car parts

The Basics of Car Parts

From engines to wheels, many parts come together to power your car down the road. Take time to familiarize yourself with these components and what they do for your vehicle. Find the best car parts.

The battery converts chemical energy to electrical energy, starting your engine and powering other systems, such as keeping lights illuminated and music playing.


An engine is a machine that converts chemical energy to mechanical motion energy to drive your car down the road. To accomplish this feat, an air-fuel mixture is converted to mechanical energy via highly controlled explosions, which push and pull pistons resembling upturned cups attached to an even stronger piece of metal at the base of your engine called the crankshaft. This produces back-and-forth motion, which then converts into rotational movement that drives your wheels.

The main “container” of an engine, the cylinder block, houses the piston-holding cylinders as well as cooling and lubrication passages. Additionally, a removable cover, the cylinder head, is mounted onto it with valve-controlled passageways for air and fuel mixture entry into cylinders and for the expulsion of exhaust gases from them.

The crankshaft, situated at right angles to your cylinders and pistons, converts their linear motion into rotational movement that drives your wheels. It must be very strong, as it must support the weight of both pistons and their connecting rods as they rise and fall up and down the crankshaft. Additionally, another mechanism known as a camshaft operates mechanisms that open and close valves on your cylinder at precisely the correct time during each four-stroke cycle.


Engines may be essential components of your car, but without an effective transmission, they cannot transmit power directly to the wheels and keep moving forward. That is what the transmission does.

Start here—the transmission takes the energy produced by your car engine and converts it to mechanical power for turning its wheels while controlling how much of that power reaches them.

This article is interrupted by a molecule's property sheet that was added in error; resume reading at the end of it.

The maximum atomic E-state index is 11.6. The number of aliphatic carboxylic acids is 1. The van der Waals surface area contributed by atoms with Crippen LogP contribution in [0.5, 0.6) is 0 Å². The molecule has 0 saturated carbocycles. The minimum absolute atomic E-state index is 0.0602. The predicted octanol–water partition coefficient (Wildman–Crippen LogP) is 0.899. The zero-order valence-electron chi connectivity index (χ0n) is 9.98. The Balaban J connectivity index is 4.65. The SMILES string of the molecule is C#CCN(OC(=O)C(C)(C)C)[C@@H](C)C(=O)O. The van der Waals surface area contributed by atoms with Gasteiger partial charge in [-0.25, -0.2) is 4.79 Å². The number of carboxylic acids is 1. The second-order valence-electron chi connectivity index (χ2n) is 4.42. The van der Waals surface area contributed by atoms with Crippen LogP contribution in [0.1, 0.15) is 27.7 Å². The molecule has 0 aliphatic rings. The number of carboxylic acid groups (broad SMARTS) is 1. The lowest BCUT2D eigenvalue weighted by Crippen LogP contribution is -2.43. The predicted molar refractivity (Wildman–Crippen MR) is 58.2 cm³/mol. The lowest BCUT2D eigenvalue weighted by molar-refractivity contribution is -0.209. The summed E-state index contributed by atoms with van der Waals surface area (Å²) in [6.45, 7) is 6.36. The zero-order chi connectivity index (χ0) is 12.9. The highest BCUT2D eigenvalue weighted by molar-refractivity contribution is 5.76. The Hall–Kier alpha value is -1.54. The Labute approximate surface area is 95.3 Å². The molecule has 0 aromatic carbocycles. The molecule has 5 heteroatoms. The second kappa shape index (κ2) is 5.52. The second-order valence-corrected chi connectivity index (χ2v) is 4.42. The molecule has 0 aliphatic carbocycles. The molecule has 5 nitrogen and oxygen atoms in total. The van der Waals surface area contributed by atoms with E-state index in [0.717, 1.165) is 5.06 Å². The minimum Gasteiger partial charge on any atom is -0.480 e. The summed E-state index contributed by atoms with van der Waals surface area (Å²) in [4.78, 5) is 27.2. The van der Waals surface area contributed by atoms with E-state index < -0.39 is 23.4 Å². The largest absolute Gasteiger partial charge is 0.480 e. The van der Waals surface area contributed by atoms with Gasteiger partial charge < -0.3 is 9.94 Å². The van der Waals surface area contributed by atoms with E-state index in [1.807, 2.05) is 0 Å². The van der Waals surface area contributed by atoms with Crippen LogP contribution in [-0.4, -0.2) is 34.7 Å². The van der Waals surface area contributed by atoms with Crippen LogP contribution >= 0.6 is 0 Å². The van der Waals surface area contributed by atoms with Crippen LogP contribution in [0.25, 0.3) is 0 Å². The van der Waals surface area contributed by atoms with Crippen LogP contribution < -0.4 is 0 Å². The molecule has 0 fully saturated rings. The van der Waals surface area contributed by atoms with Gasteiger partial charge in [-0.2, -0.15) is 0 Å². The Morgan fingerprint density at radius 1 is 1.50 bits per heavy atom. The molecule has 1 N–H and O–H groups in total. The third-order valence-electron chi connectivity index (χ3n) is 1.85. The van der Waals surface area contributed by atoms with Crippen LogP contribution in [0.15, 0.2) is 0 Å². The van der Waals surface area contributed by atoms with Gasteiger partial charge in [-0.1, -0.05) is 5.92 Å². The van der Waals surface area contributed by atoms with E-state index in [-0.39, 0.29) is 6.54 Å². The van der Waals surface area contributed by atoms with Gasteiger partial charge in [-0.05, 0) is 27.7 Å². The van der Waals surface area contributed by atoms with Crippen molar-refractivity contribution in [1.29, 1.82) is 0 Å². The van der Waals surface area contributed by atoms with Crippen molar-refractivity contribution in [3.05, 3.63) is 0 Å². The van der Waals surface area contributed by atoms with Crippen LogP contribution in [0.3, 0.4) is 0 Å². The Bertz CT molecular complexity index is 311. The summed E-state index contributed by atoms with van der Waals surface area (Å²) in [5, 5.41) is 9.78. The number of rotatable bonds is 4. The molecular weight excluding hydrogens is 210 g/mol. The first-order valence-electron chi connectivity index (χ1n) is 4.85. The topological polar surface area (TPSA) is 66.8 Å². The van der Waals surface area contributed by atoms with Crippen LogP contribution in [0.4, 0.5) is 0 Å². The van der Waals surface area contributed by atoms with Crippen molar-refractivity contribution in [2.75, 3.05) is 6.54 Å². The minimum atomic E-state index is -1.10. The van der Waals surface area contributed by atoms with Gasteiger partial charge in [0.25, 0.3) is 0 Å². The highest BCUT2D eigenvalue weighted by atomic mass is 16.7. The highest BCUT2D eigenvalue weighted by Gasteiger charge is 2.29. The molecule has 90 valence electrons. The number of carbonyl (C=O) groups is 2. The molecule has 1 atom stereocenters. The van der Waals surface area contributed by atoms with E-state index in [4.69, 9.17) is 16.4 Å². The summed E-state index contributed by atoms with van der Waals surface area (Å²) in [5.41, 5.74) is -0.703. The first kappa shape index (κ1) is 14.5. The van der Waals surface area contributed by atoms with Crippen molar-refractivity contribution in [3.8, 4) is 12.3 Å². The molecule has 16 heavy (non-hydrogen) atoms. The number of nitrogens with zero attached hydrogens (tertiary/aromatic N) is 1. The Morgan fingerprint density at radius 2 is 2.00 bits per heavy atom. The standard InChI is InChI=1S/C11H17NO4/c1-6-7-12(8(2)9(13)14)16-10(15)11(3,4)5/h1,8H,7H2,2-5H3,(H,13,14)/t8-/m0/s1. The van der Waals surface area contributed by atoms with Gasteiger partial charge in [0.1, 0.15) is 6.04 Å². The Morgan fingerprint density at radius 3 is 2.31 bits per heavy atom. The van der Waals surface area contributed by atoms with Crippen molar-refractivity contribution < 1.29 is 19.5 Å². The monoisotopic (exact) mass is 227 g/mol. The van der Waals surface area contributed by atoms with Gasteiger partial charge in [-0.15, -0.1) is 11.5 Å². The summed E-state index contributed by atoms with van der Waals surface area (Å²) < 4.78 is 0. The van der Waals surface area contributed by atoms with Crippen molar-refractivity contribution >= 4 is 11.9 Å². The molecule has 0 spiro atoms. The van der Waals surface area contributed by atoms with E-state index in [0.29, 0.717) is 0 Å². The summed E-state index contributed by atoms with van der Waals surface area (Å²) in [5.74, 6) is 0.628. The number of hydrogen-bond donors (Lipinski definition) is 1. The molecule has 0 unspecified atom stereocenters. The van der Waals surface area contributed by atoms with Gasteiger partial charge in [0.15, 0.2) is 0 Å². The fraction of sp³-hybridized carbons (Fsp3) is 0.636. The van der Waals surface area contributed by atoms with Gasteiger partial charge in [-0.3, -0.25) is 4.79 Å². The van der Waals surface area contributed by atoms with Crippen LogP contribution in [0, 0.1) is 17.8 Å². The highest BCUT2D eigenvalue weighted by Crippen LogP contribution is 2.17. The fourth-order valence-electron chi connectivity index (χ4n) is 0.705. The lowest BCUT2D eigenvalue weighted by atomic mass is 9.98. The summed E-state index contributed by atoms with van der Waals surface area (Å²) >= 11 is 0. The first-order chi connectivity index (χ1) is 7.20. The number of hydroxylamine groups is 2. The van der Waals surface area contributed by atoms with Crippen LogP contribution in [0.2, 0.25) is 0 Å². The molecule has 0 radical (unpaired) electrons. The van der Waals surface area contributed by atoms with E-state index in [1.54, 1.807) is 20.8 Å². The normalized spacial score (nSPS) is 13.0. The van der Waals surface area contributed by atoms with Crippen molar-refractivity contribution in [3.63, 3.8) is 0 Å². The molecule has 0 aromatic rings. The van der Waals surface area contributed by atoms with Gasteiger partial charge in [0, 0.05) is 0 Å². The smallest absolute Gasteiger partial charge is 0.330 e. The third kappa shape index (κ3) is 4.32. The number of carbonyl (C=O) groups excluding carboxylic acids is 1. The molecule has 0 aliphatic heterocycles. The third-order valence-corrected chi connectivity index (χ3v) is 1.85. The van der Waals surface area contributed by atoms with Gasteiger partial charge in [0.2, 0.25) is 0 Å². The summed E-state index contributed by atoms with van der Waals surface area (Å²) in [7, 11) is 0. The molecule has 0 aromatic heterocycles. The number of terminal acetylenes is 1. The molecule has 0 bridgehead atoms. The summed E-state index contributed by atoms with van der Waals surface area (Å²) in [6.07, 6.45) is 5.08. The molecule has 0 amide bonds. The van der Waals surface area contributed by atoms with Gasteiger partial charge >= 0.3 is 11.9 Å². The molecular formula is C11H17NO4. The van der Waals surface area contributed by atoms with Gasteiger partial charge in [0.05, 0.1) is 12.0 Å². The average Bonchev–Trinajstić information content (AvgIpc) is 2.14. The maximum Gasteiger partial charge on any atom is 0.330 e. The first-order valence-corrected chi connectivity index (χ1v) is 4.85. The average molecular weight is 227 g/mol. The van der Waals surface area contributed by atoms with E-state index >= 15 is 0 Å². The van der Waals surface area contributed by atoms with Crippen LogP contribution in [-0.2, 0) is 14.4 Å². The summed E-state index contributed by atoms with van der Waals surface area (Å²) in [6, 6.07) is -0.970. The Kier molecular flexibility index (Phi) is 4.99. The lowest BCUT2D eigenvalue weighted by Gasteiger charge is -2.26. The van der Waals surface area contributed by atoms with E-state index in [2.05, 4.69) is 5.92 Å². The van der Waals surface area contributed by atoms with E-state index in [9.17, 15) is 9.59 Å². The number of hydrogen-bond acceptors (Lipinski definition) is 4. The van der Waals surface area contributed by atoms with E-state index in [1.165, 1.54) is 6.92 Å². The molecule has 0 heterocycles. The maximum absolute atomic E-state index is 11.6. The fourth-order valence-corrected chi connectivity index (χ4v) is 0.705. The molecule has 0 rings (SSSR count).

Within the transmission, a series of gears or shafts mesh together to vary the speed and torque transferred to the wheels. A hydraulic system then activates clutches and bands, enabling shifting between gears.

A clutch is composed of two steel plates connected by splines: one to lock to one of the transmission’s gears and another that connects directly to its case. Hydraulic pressure from shift valves is routed directly into these cylinders to activate them as you switch gears and activate their clutch plates as necessary.

Your vehicle’s transmission utilizes a ratio system that matches input speeds (engine rpm) with output speeds (velocity). Most modern cars feature multiple gear ratios that can be selected via shift stick or, on automatic models, built-in sensors and processors. Some modern vehicles also offer either “Sport” or “Eco” modes to prioritize power or fuel economy depending on driving conditions.


Brakes are essential car components that allow you to control the speed and distance of your vehicle while serving as key safety features to help avoid accidents and injuries. Brakes convert kinetic energy into heat through frictional-generating brake pads pressing against rotating metal discs (rotors) attached to wheel hubs; when you press on the brake pedal, hydraulic pressure generated in both master cylinder (red) and booster (green) is transferred directly to individual calipers (blue), which then clamp down onto brake discs/rotors in order to slow or stop moving movement altogether.

Brake discs, rotors, and pads wear down over time. While operating, they are exposed to intense heat, which causes them to glaze over and lose their ability to generate friction—this condition is known as brake fade.

Brake discs, rotors, and pads come in an assortment of materials ranging from organic, semi-organic, and ceramic. Sports cars often pair carbon discs with ceramic brake pads for more extreme stopping power; asbestos was once widely used but has since been banned due to its dangerous health impacts when inhaled as dust particles. No matter which material your brakes are constructed from, all can become vulnerable over time due to corrosion or other factors, which could compromise their performance or lead them to fail; so regular inspection and replacement inspection are essential in keeping upkeep.